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    Tags: jeremiah sirles, tyler moore, spencer long, seung hoon choi, cole pensick, ryne reeves, ryan klachko, zach sterup, andrew rodriguez, jake cotton

  2. 2012 Feb 18

    NEBRASKA CORNHUSKERS: The Husker Locker Crew's Weekend Thoughts (2/18/2012)


    By HuskerLocker

    Blog post image

    Every week, the Husker Locker staff sits down and is presented a number of questions addressing various aspects of Nebraska Cornhuskers sports.

    This week:

    What Husker football player do you feel has to improve the most this offseason?

    Brian: It’s not so much a player, as an entire group - the offensive line. Guys like Tyler Moore, Spencer Long and Ryan Klatchko need to step up and not only give people like Andrew Rodriguez and Seung Hoon Choi competition for starting roles, but also build depth that the line seemed to lack as 2011 progressed.

    Chris: It’s hard to gauge “improvement” for new guys that will be filling voids this season since we don’t have a lot of evidence of how good they can be in order to make such a conclusion (Zaire Anderson obviously has to play well to fill in for Lavonte David, Mohammed Seisay needs to lock-down one of the corner spots, etc.).

    Looking at players who logged significant time last season, it’s safe to say that Taylor Martinez must take a large step forward in order for Nebraska to have a chance at a Big Ten crown. He was an enigma last year, playing extremely well at some points (Ohio State, Northwestern) and looking completely lost at others (Wisconsin and Michigan ).

    T-Magic is a redshirt junior now with plenty of experience under his belt. Can he overcome his poor decision-making, cut down on turnovers, break the big runs he had in his freshman campaign and improve his completion percentage on longer throws? If so, Nebraska’s offense can be deadly with the skill at running back, tight end and wide receiver, especially with the addition of Jordan Westerkamp.

    On defense, Cameron Meredith needs to improve significantly for Bo’s front four to work properly. Meredith played very well during his sophomore season, but regressed significantly last year. He looked slow and winded by the third quarter of most games which may be due to the staff’s emphasis on bulking up for the rigors of Big Ten play. Whatever the reason, No. 34 needs to be a leader on the defensive line.

    Greg: As far as individual improvement, I'd like to see Chase Rome. He has a ton of potential and he needs to display marked improvement next year.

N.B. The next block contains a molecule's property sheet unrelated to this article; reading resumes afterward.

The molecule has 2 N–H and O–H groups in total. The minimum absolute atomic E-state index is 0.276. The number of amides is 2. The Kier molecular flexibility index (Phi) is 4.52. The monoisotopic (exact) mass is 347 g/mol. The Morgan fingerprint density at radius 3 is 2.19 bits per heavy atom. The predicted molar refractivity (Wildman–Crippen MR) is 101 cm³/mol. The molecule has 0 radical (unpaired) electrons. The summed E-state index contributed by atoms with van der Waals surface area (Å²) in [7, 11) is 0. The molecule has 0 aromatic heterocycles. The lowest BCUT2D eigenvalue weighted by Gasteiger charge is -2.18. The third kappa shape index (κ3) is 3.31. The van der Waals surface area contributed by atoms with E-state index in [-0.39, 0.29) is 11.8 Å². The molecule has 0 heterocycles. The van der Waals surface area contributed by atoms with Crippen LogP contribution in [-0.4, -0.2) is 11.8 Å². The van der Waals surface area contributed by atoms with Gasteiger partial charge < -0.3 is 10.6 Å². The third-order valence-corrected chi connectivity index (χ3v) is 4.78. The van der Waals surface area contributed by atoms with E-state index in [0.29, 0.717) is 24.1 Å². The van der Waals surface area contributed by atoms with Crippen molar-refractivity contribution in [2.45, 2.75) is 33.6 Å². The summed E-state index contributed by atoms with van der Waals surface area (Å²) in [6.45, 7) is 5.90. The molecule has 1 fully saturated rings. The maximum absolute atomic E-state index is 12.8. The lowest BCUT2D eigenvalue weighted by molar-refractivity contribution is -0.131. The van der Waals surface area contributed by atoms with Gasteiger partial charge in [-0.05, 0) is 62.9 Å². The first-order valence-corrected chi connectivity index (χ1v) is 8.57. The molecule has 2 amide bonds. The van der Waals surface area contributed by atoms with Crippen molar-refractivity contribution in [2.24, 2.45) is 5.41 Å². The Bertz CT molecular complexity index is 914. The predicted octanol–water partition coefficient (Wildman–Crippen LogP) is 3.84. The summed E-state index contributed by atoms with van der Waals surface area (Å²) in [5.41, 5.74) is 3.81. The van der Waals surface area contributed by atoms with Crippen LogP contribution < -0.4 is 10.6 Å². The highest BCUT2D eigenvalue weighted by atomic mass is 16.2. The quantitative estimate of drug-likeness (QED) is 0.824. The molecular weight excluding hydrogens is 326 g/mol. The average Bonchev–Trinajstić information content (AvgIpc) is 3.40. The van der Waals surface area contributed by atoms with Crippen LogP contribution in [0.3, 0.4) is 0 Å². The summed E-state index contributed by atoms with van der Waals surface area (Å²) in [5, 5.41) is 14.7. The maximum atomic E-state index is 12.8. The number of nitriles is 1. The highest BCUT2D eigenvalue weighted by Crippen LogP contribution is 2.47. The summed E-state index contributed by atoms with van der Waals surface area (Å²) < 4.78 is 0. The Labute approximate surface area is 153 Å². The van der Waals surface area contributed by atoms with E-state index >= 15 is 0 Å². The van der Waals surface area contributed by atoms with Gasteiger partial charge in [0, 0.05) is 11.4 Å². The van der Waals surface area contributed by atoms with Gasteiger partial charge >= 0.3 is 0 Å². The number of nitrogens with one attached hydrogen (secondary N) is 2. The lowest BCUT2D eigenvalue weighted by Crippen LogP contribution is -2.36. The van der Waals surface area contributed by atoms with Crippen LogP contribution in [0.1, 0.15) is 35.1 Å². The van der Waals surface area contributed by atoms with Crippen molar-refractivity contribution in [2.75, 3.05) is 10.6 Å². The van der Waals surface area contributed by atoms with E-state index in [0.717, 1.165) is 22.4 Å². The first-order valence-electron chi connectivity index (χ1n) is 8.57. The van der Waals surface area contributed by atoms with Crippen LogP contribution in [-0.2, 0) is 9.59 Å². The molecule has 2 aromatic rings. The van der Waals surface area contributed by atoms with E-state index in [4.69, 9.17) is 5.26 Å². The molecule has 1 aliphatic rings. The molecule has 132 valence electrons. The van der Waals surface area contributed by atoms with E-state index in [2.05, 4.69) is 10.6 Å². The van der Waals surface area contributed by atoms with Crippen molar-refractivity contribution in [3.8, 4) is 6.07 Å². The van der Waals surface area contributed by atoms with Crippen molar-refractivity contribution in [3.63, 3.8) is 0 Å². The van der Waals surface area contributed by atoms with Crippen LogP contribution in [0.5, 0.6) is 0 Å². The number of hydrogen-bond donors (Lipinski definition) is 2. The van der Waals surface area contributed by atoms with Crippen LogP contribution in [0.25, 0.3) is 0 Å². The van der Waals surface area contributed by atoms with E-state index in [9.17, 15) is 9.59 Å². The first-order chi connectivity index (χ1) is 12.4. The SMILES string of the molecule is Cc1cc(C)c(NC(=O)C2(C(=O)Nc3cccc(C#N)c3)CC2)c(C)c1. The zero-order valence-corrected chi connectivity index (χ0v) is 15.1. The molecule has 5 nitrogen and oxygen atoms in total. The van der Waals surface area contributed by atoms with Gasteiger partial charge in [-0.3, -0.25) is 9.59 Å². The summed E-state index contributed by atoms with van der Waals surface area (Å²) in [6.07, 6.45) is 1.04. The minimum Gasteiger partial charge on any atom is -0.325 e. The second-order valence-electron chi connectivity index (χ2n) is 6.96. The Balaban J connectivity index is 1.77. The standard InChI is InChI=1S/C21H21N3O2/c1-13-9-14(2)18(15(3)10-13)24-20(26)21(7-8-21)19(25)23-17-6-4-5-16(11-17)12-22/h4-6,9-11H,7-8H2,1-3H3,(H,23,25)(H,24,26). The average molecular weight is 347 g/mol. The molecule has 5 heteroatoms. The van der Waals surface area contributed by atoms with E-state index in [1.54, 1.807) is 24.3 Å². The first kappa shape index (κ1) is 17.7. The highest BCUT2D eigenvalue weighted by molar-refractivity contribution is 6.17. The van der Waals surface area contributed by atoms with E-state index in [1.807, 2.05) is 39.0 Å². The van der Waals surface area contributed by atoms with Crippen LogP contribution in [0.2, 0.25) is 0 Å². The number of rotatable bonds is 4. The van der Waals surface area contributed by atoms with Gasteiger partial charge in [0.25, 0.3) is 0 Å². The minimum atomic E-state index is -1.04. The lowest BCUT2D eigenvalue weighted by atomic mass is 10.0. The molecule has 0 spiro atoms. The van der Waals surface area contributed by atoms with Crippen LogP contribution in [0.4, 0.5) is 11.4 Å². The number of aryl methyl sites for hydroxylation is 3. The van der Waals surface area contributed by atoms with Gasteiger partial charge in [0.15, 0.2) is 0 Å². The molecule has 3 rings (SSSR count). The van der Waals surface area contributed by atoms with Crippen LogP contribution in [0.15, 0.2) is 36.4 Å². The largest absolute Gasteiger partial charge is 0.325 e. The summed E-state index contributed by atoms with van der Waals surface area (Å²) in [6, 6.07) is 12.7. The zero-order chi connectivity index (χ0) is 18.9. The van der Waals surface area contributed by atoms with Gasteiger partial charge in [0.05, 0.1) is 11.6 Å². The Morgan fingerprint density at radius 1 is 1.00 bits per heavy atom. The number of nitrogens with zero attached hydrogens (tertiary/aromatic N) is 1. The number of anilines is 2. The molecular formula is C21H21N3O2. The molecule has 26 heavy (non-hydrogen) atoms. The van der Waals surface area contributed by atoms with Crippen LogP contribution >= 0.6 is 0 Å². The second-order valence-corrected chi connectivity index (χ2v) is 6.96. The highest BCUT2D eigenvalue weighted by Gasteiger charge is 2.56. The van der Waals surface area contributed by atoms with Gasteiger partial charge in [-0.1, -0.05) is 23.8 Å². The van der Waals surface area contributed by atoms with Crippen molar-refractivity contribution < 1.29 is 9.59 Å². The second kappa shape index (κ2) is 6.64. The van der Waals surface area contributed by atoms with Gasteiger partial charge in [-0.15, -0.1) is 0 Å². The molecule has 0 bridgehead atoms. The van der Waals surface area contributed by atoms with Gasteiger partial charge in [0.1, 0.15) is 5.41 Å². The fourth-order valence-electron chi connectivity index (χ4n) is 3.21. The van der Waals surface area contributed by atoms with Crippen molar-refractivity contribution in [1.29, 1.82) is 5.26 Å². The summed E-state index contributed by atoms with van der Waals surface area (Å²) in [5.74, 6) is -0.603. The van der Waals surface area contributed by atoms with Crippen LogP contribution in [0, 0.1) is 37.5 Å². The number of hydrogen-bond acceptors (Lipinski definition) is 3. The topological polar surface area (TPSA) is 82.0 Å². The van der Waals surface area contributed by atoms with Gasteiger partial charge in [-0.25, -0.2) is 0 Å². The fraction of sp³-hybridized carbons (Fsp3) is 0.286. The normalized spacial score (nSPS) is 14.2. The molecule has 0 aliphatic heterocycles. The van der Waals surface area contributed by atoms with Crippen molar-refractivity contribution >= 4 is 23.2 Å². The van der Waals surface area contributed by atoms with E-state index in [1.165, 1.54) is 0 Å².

Brandon: Ryan Klachko as I feel he’s the next big thing at center, even as a redshirt freshman. At 6’4” 285, he has plenty of time to pack on 5-10 pounds of muscle while keeping his speed.

    I don’t see PJ Mangieri, Cole Pensick or Nick Ash as permanent solutions in the middle of the offensive line. Klachko’s got the physicality, the smarts and the desire to be a great interior lineman for Nebraska. I’m not going to say he’ll be a Rimington Award winner, but he has that level of potential.

    Who comprises your starting 2012 defensive backfield (CB and S)?

    Brian: Mohammad Seisay isn’t coming here to sit on the pine, folks. He’s starting from the first snap of the season on. The other three? Good question.

    PJ Smith should be out there, however the word is that he didn’t quite know what he was doing last year which makes it tough to project him seeing much time. Daimion Stafford has to be considered a lock for a safety.

    To start the season, a combination of Ciante Evans and Andrew Green will be out there. Snaps and experience will dictate who takes the spots by the time Arkansas State comes around.

    Chris: There are so many variables heading into the spring and summer that it's hard to nail down anything definitive. Braylon Heard has been moved to cornerback and brings plenty of athleticism. Mohammed Seisay was one of the most coveted JUCO players last year and should be able to make an impact right away.

    Stanley Jean-Baptiste showed flashes of brilliance when he was healthy. Additionally, Charles Jackson is rumored to have become eligible to enroll at Nebraska after the highly-coveted corner was unable to qualify last season. At safety, only Daimion Stafford played significant minutes last year.

    With all of that in mind, the starters come the first kickoff will likely be Andrew Green and Mohammed Seisay at cornerback with Daimion Stafford and P.J. Smith at safety.

    By the time conference play rolls around, look for a starting group of Heard and Seisay at the cornerback spots with Stafford and Corey Cooper at safety.

    Greg: Seisay and Green at cornerback, Stafford and Heard (who knows?) at safety.

    Brandon: I’ll stick Mohammed Seisay and Andrew Green at cornerback with PJ Smith and Courtney Osborne at safety for now. Green’s spot is up for grabs until the first kickoff and it may not be solidified even then.

    Stanley Jean-Baptiste has an awesome frame for a cornerback and Braylon Heard’s move is intriguing. Everyone and their brother wanted him as a defensive back, including Ohio State. Green did improve as 2011 went along, so he’s getting the spot opposite arguable the roster’s best defensive back.

    At safety, Smith’s not as cerebral as Austin Cassidy was, but he’s a far better athlete and will make more plays resulting in offensive possession, good field position or points. Osborne gets the nod over Daimion Stafford right now simply due to his time in the system.

    Stafford struggled in coverage at times in 2011, but he has an entire offseason to work on his deficiencies. I’d imagine we’ll likely see a mixture of Osborne, Smith and Stafford during the 2012 non-conference schedule.

    Considering the difficulties Connie Yori's team has been facing, how do you see the Lady Huskers' regular season ending?